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Profile for Kaitlyn Kochany > Reviews

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Content by Kaitlyn Kochany
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Reviews Written by
Kaitlyn Kochany (Stratford, Ontario Canada)

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The Shepherd's Dog
The Shepherd's Dog
Price: CDN$ 16.51
38 used & new from CDN$ 10.99

5.0 out of 5 stars Fantastic, Dec 27 2007
This review is from: The Shepherd's Dog (Audio CD)
This album is an upbeat gem from Iron & Wine; it actually even grooves a little! It still holds the breathy vocals and intelligent lyrics of previous I&W outings, but he expands his intrumentation and sound to create a richer, more layered album. Definitely a must-hear: I can't stop listening to it since I bought it.

Free to Be a Family
Free to Be a Family
by Marlo Thomas
Edition: Hardcover
7 used & new from CDN$ 46.39

5.0 out of 5 stars Excellent, excellent, May 3 2006
This review is from: Free to Be a Family (Hardcover)
This mixtape of celebrity vignettes and songs is one of the best examples of children's media that I've ever encountered. I've been listening to, and enjoying, this music for over 10 years, through 2 younger siblings, and countless car-trips.
The songs are entertaining without condescending to their young audience, and the music is varied enough in genre to keep young listeners and their parents happy. The sketches are funny and endlessly quotable: the best examples are Christopher Reeves spoofing his "Superman" status with a story about adoption, and the feminist message of over-the-top Robin Williams as he "helps around the house" by assembling breakfast. The performers talk and sing about adoption, helping around the house, the importance of resisting peer pressure, prayer, how it's okay to be angry, and how families can fall apart and reform themselves into something new and beautiful...and none of it is preachy, cloying, or dated, even almost 20 after the album's initial release.
The overall message of acceptance, communication, kindness and love (even through the tough times) is one that all ages can enjoy. I wish this was available to buy, because it's truly worth it.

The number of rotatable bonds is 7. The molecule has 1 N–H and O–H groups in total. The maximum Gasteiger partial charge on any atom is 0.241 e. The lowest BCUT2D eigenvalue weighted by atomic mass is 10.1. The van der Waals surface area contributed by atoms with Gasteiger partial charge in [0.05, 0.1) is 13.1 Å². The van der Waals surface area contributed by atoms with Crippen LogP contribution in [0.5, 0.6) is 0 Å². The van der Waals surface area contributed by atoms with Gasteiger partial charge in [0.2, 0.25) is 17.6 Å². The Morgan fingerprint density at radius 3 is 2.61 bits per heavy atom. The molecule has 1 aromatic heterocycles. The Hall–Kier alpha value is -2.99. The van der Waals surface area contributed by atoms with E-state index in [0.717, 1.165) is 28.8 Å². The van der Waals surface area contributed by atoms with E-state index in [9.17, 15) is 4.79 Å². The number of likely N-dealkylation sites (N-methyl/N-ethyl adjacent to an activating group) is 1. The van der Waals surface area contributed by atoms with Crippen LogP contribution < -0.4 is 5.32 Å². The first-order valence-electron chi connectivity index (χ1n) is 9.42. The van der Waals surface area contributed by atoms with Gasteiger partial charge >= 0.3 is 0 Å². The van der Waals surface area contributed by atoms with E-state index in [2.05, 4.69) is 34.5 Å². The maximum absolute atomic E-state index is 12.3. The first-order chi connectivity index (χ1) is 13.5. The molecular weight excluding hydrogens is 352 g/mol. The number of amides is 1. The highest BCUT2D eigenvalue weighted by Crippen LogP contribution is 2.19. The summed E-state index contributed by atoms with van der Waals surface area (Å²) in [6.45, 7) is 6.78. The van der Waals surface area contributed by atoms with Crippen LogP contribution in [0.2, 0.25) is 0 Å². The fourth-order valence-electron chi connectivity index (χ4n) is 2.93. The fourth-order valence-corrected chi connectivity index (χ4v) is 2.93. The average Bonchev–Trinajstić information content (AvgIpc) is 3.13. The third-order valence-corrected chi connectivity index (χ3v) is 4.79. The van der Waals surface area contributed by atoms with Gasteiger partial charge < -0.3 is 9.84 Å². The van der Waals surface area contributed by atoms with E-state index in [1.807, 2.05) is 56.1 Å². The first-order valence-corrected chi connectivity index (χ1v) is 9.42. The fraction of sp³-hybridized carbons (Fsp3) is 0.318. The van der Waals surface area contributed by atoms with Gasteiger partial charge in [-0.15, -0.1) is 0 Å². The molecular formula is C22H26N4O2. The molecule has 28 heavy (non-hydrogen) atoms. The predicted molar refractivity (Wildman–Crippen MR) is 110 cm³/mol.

Raymond and Hannah
Raymond and Hannah
by Stephen Marche
Edition: Hardcover
26 used & new from CDN$ 0.01

4.0 out of 5 stars Builds and satisfies, June 20 2005
This review is from: Raymond and Hannah (Hardcover)
Raymond and Hannah seems at first like a pretentious little trip into the heart of an urban relationship. There's the very post-modern device of the author leaning into the text - in this case, he divides the book into short vignettes, emails, impressions, non sequitors and snippets of dialogue, all designed to create a layered and informative effect. Surprisingly, it works.
The characters of Raymond and Hannah, and their lives as students and lovers, come vividly alive in this book. When their torrid affair ends and Hannah leaves to study in Jerusalem, she goes a disaffected and modern woman. While at the yeshiva, however, she encounters her Jewish roots and creates an identity as a Jew, a woman, a woman in a long-distance relationship with a Gentile, and a complete, nuanced character. Raymond is just as fully fleshed out. Their first week together is just as vivid, packed with the details and shimmers of Real Love that is vital in making an experimental piece of writing work.
There are flaws here, as in everything. While perhaps vital as illumination to his character, Raymond's thesis is incredibly dull. The last third of the book is a touch confusing - the characters and the writing both lose a bit of focus. Overall, however, this is a charming and totally readable bit of fiction, and an interesting and modern meditation on identity, religion, finding one's place in the world, and love.

Dorothy L'Amour
Dorothy L'Amour
by Lynn Crosbie
Edition: Paperback
4 used & new from CDN$ 93.43

0 of 1 people found the following review helpful
2.0 out of 5 stars Overblown and overdone, June 12 2005
This review is from: Dorothy L'Amour (Paperback)